Contents of small green glazed round vase:  leaves of Mahonia Sweet Caress, Astrantia Major 'Sunningdale Variegated', two types of fuchsia, Wall flower Bowles Mauve, the lovely purple leaf and long flower spike is African Blue Basil I believe, a present from AlisonC, and some nasturtiums.

I remembered seeing the African Blue Basil at the Autumn Malvern Show in 2015, and adding it to my wish list then..., and wrote about it on my post!  The plant been moved to spend the winter in the shed just by the window, but anytime soon it may have to come indoors if the temperatures start to drop too low.

Saturday, 11 November 2017

Beijing sesame buns or Shaobing for Sourdough Saturday

I knew the weather was going to be soggy today, which is why I have put off meeting with a friend to do a tour of the Christmas Fair at Well's Bishops Palace until tomorrow.  One of the best things I can think of in the way of 'distractions' on a bad weather day is a spot of baking, and since sourdough can take most of the day...its the night before that one has to prepare by reinvigorating the sourdough starter.

This morning my big bowl of sourdough was frothing away, ready to be used.   Following the recipe in 'Perfecting Sourdough' by Jane Mason, for Beijong Sesame Buns, set as one of this month's baking challenges, I substituted peanut butter for the roasted sesame paste.  In no way do I imagine that these would pass the test by a Beijing Sesame bun connoisseur!  For one I used a little walnut oil instead of sesame oil to lubricate the laying of the peanut butter, and I substituted the pinch of salt on the layer of peanut butter for a little sugar.

They were a bit tricky to shape, but I was not in a hurry, and got there in the end.  They came out as it said in the recipe: crisp on the outside and tender on the inside.

There are layers within the bun, and quite nice with our afternoon cup of tea.  Sometimes when having a completely new tasting bun with a different texture I am not always bowled over.

I may feel differently when having my second or third bun!  But for now, they will be going into the freezer and taken out to have occasionally over the next couple of weeks.

We needed some bread so I experimented with some white flour to which I added some maize polenta...to be cut at breakfast time tomorrow. Two 500g loaves the sourdough way of course!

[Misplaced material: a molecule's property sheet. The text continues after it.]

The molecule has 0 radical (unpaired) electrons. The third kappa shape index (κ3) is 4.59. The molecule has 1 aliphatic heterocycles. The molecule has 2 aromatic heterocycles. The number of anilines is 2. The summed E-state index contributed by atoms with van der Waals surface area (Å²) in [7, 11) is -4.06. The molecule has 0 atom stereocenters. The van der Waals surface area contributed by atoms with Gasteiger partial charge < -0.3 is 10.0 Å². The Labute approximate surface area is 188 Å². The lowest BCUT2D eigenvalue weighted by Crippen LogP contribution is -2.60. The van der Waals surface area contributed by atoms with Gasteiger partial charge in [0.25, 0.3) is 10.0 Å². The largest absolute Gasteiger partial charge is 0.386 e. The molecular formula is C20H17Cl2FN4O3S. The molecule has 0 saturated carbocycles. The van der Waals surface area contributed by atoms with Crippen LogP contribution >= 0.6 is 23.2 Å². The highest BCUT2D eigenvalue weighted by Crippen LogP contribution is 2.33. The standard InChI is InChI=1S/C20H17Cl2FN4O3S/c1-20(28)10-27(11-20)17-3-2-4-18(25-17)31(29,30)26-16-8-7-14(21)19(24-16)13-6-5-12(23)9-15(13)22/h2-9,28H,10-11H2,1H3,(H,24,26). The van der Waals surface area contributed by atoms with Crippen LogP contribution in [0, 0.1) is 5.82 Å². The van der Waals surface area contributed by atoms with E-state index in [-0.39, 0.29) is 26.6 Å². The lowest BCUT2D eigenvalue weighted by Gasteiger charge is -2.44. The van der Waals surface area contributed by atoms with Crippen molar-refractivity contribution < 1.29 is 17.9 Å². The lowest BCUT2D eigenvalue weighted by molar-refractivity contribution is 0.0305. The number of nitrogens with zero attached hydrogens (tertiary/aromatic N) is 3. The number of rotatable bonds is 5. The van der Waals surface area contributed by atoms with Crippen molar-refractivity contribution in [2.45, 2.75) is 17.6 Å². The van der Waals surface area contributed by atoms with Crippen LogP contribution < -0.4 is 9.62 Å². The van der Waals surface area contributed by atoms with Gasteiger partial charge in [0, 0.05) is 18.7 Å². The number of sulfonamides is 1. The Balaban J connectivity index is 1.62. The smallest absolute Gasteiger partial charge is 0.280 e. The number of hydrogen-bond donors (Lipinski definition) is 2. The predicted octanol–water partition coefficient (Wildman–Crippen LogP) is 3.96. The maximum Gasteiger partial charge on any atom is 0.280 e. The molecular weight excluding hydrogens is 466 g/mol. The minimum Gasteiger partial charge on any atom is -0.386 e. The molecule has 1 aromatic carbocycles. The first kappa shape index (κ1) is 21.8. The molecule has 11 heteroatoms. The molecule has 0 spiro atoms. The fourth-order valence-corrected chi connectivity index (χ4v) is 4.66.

Wednesday, 8 November 2017

Spelt and Apple Cake

A few weeks back I made a cake, I remember that it was delicious, and also that I had used spelt and not the flour suggested in the recipe, almonds, apples, and had added to the recipe a handful of raisins.  I had not written my changes in my book, but I did remember which book I had been reading at the time: Short and Sweet by Dan Lepard.  The flavour of the cake changed over the days, maturing...it was very good on day one, and still very good on day 4!

Mr S is off to do a session of archery with his new pals this morning , and I thought to send him off with a cake to share at coffee time.  Since his host had very generously supplied us with some apples from his orchard, this cake would just meet the bill.

As a whole I much prefer cakes without butter cream or icing, and when I was looking for an apple cake this recipe of Dan Lepard's had a different and very easy technique.  Next cake bake I shall try the recipe exactly with the Rye Flour.  Again another question and the possibility for two variations: white rye flour or wholemeal rye flour?  If I have not picked up any rye flour, I shall probably use sifted wholemeal rye which I always have in store for the sourdough base.

Here is my variation, but to read the technique see the link to Dan Lepard's  recipe for Rye and Apple Cake published in the Guardian.

1 Medium Apple, washed, cored, and chopped small
1 tsp cinnamon
75 almonds, I used 50g ground for the cake, and 25g flaked for the topping
150g spelt flour
2 tsp baking powder
75g goat's butter
A mediumly generous tablespoon of golden syrup
About 75g raisins from my pot of raisins soaking in Calvados
100g Billington's soft light muscovado sugar
75ml goat's milk
2 medium eggs
Demerara sugar

I slightly upped the above for instance 175g spelt 85g butter, 120g sugar etc as I wanted to have two 500g tin cakes.  After all, I wanted a cake to have at home!

Monday, 6 November 2017

In a Vase on Monday - Fire works and Opulent colours

The skies may have been lit up with fireworks over the last couple of nights, but I prefer peace...can you imagine what it must be like for all the small creatures and birds.  Moreover we pollute the air with chemicals which for most of the year we are trying to reduce!

My vase this week is my contribution with bright colours and opulence....